CHARLES MAX_WOOD: I think the trade-off though here, what we're talking about is the time and effort you're willing to put in in order to get the performance and the, you know, the things that Dan's talking about, the performance, the security, those things versus doing it yourself. Where I'm trying to run all this stuff on my own and I want the site to get deployed and I, it takes a lot of that off of my plate. And so I think they're both valid options. It really just depends on what you want to trade for. 

AJ_O’NEAL: Well, I think you have to know enough about the subject matter to know which is better because DigitalOcean is gonna run your ish just fine. You don't need to, I don't, the performance tuning that you need to do, so say Wix, for example, Wix does the performance tuning of the semi-static site, right, the semi-static site with all the widgets in it. Wix does the performance tuning on that. So if you're talking about performance tuning of building your own site versus using Wix, I agree. You're gonna get better performance out of Wix than maybe out of creating a React app for a generic scrollable content page with a content form? 

DAN_SHAPPIR: All I can say is that there was this comparison. Google has made the Core Web Vitals data for all the various sites that they look at public, and you can actually segment it by the tools you use to build them. And so they were looking at various e-commerce platforms, some of which are self-hosted, like WooCommerce or Magento, and some of them are services like Shopify or Wix or Squarespace. And it turns out that the hosted services beat on average. If you look at like the, you know, I'm not looking at individual websites. I'm looking at the segment as a whole. So hosted services beat the self-hosted services in terms of performance hands down, like 50% faster or more accurately, the probability of having good core web vitals with a self-hosted service versus a hosted service. The hostess service is probably twice as likely to have good core vitals. 

TEJAS_KUMAR: I mean, this is why you don't host. This is why you don't roll your own crypto as well. This is you're not going to do it as good as the giants. 

AJ_O’NEAL: Well, that's something I also think is people get to the point where they don't realize that it's okay to use the crypto package. When they say don't roll your own crypto, it means don't invent a new algorithm or try to change an existing algorithm. So don't go into the SHA256.js file and start changing how it works to obscure it. Now, Widevine actually does this, but that's Google and the consortium of people. They actually change the way that RSA works so that it's more difficult to reverse engineer the video encryption on things like Netflix. But with a few rare exceptions, you don't go in and change the algorithm. Should you use RSA? Heck yeah. Should you use SHA? Heck yeah. But these crypto algorithms, they exist, they've been vetted. The algorithms have been vetted and then sometimes the libraries have been well vetted. And so you can use things together, but I can see Dodds switched from using, I don't know if it was Auth0 or what service he switched from using, but he switched from using that to rolling his own and ate his words on his previous year's tweet of don't roll your own off. And they did a great example of why in his case, it made sense. Now I'm going to say specifically for that. I don't think that makes sense for most people, but I just I'm just, I want to provide the counter because I think people are told this is too complicated for you. You'll never learn it. It'll take you six months to do anything. And I think that this is a little bit deceptive in that if you take the time to learn the pieces that are important to you, you'll find out what you can save time on and what will cost you more time in the long run. And it's not an automatic, Oh, because a service exists, therefore use it.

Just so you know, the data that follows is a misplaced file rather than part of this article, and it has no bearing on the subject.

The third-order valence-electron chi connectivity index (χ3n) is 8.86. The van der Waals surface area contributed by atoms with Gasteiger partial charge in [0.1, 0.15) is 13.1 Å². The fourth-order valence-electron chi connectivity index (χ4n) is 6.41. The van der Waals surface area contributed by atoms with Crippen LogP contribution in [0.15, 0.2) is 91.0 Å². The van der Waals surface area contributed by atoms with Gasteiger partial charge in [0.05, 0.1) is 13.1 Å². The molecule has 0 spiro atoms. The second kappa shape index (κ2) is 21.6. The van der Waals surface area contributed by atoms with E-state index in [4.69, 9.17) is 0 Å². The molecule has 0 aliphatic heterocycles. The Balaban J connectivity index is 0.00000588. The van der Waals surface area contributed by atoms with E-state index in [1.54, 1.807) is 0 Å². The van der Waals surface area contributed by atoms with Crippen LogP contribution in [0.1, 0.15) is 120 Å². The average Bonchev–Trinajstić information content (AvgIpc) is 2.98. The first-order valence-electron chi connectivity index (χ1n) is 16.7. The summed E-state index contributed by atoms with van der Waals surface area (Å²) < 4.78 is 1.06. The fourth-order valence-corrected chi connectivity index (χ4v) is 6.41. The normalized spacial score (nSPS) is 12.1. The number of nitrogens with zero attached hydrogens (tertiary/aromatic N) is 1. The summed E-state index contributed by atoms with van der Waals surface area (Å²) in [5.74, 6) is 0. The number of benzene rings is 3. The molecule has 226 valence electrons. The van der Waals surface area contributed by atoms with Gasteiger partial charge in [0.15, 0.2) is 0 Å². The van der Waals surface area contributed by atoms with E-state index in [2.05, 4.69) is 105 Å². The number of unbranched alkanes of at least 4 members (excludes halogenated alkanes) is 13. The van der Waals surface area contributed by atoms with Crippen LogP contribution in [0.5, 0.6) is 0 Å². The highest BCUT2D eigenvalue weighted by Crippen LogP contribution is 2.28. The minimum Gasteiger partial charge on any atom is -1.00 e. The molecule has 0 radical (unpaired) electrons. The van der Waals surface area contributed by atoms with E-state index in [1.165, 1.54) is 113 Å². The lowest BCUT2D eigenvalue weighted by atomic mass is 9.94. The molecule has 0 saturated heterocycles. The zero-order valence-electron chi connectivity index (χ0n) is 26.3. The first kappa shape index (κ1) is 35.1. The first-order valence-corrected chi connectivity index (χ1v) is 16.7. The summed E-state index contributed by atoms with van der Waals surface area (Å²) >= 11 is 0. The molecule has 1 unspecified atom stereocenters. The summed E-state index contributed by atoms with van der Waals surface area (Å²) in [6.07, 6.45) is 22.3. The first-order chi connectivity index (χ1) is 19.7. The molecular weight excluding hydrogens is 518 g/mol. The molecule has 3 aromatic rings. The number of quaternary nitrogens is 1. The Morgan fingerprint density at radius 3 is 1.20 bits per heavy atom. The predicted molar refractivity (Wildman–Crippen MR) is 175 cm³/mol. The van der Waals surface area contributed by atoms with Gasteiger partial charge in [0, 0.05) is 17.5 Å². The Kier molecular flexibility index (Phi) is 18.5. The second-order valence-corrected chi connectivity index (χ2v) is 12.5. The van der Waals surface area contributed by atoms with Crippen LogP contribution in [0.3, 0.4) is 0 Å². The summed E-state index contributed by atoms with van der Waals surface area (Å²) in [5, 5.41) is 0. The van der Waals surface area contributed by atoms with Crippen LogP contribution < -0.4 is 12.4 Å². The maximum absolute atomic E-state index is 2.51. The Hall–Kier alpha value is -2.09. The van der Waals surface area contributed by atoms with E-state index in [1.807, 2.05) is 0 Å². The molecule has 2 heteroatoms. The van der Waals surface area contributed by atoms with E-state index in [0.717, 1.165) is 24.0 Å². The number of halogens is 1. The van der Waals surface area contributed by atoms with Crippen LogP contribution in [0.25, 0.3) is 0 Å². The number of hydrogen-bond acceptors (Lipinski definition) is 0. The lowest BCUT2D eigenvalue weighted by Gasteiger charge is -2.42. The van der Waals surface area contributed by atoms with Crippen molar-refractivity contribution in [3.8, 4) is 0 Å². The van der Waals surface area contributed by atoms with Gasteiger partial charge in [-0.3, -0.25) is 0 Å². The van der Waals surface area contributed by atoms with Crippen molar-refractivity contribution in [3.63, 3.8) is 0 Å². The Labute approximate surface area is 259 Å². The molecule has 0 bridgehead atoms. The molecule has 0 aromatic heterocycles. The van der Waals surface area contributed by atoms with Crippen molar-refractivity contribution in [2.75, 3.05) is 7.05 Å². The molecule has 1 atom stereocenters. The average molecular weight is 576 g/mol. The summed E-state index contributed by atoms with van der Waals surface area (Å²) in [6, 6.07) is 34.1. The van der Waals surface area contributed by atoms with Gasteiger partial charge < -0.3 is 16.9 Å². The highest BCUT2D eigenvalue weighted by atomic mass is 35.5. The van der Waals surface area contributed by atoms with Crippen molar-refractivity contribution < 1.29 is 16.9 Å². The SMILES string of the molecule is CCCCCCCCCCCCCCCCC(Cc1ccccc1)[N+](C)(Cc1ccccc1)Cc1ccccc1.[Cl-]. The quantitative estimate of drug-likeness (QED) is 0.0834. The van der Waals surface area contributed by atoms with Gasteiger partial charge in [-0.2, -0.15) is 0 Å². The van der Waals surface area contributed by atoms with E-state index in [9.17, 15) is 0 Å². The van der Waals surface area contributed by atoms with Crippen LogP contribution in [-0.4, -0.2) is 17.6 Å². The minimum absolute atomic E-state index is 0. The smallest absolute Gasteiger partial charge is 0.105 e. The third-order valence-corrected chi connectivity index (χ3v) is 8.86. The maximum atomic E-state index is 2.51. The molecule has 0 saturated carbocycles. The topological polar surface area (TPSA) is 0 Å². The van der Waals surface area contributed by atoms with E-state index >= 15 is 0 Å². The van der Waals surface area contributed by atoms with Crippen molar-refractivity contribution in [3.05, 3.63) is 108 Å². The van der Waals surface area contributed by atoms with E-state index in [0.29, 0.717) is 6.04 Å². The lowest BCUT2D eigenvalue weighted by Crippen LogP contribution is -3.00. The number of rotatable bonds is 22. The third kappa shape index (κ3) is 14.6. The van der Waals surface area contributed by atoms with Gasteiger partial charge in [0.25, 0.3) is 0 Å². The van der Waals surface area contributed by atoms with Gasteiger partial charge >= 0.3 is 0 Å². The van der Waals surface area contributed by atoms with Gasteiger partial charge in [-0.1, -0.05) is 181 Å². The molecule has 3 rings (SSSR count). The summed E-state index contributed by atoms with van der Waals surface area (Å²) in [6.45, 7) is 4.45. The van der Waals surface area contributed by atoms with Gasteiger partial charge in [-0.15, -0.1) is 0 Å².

TEJAS_KUMAR: Yeah, for sure. But I mean, that's the whole point, right? Like if you're starting a company and you want to show some stuff quickly, you don't have the time to learn those things and so on. So like,